TODAY'S NEWS

Lights, camera, action - Elkton Theatre receives a facelift downtown

The Valley Banner

ELKTON – In conjunction with his plans for the town, Pham Chopra incorporated a construction business late last year.

Chopra established Bright Visions LLC on Dec. 1, 2015, and said the entity replaces Valley Construction, a business he owned previously.

Chopra, who moved back to Elkton last year from Rancho Santa Fe, Calif., after having lived here years ago, purchased some 15 area properties last year for a total of more than $4.7 million.

Among the area properties Chopra purchased was the historic Elkton Theatre, which was last used in July 1987.

The remodel of the facade of the Elkton Theatre was made visible on Saturday, when Adam Good, a contractor hired by Chopra, removed a wooden wall.

Good, owner of Peak Home Improvements, obtained a permit in October from the town for the “refurbishing process of the theater,” according to a Feb. 5 letter from Charlotte Shifflett, the town’s zoning administrator.

Good inquired of the town on Nov. 12 in regard to the wooden wall, which covered the facade of the theatre while it was being remodeled.

Town Manager Kevin Whitfield gave Good permission to build the wall and 90 days to remove it, according to Shifflett’s letter.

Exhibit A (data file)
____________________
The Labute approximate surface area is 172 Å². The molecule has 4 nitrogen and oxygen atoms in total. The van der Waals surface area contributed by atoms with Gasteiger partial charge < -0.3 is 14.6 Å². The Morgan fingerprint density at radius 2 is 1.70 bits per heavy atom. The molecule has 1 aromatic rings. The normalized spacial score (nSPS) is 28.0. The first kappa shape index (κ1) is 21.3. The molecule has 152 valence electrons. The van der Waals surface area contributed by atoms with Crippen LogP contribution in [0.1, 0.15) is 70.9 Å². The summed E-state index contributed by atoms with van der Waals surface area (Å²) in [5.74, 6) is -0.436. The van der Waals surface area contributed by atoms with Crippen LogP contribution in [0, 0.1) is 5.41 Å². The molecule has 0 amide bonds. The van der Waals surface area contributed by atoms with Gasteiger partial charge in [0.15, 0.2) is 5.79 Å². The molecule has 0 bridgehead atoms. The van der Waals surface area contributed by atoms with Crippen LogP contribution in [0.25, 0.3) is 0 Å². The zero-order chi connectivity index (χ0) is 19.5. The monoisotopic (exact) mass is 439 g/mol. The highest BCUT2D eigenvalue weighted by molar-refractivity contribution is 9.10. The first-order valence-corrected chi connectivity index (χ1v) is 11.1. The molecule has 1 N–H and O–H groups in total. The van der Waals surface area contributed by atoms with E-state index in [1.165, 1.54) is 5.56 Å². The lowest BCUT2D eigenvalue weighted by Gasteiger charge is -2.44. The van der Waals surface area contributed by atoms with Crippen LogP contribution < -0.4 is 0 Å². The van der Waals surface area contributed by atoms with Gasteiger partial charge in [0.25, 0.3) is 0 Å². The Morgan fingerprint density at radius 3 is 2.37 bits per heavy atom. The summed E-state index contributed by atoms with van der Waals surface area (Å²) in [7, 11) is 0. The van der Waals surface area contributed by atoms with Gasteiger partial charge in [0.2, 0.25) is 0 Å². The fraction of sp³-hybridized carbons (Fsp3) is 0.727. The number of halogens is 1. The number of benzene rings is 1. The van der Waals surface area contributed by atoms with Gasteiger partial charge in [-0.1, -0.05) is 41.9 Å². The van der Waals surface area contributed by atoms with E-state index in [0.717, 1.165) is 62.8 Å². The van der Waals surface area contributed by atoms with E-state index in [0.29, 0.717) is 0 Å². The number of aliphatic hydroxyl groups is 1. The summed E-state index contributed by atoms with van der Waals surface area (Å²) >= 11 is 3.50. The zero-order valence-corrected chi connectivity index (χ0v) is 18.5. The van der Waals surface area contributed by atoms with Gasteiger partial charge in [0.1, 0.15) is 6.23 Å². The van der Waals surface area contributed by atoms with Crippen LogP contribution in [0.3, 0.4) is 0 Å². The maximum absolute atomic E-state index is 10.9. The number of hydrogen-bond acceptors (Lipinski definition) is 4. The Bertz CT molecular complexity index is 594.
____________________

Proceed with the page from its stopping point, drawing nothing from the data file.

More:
Chopra contracted with Nielsen Builders to repair the roof of the theatre. He confirmed that the work was completed on Jan. 22.

Chopra said he plans to pursue a grant to finish the remainder of the theatre.

Chopra plans to put the theatre, Conrad’s Store and the former Leap House at 154 W. Rockingham St., which he also purchased, on the National Register of Historic Places.

He plans to make Conrad’s Store into “Conrad’s Pioneer Museum” and is considering making the former Kite Mansion into the “Blue Willow Restaurant.”

In addition, J.W. Gordon, an Elkton resident and Blue Ridge Community College student, and Harrisonburg Realtor Jack Rose are working with Virginia Tech’s Community Development Assistance Center on a greenway that would run from the springs near the Kite Mansion to the South Fork of the Shenandoah River.

Gordon told the Elkton Council in November that Virginia Tech students could conceivably work on the greenway at no cost to the town as part of a class project.

The greenway could be modeled after the 2-mile Luray-Hawksbill Greenway, which includes parking areas, restrooms, drinking fountains, trailside benches and picnic tables.



More news

Subscribe to our mailing list
 
Advertisement
Advertisement.
Twitter  FaceBook  RSS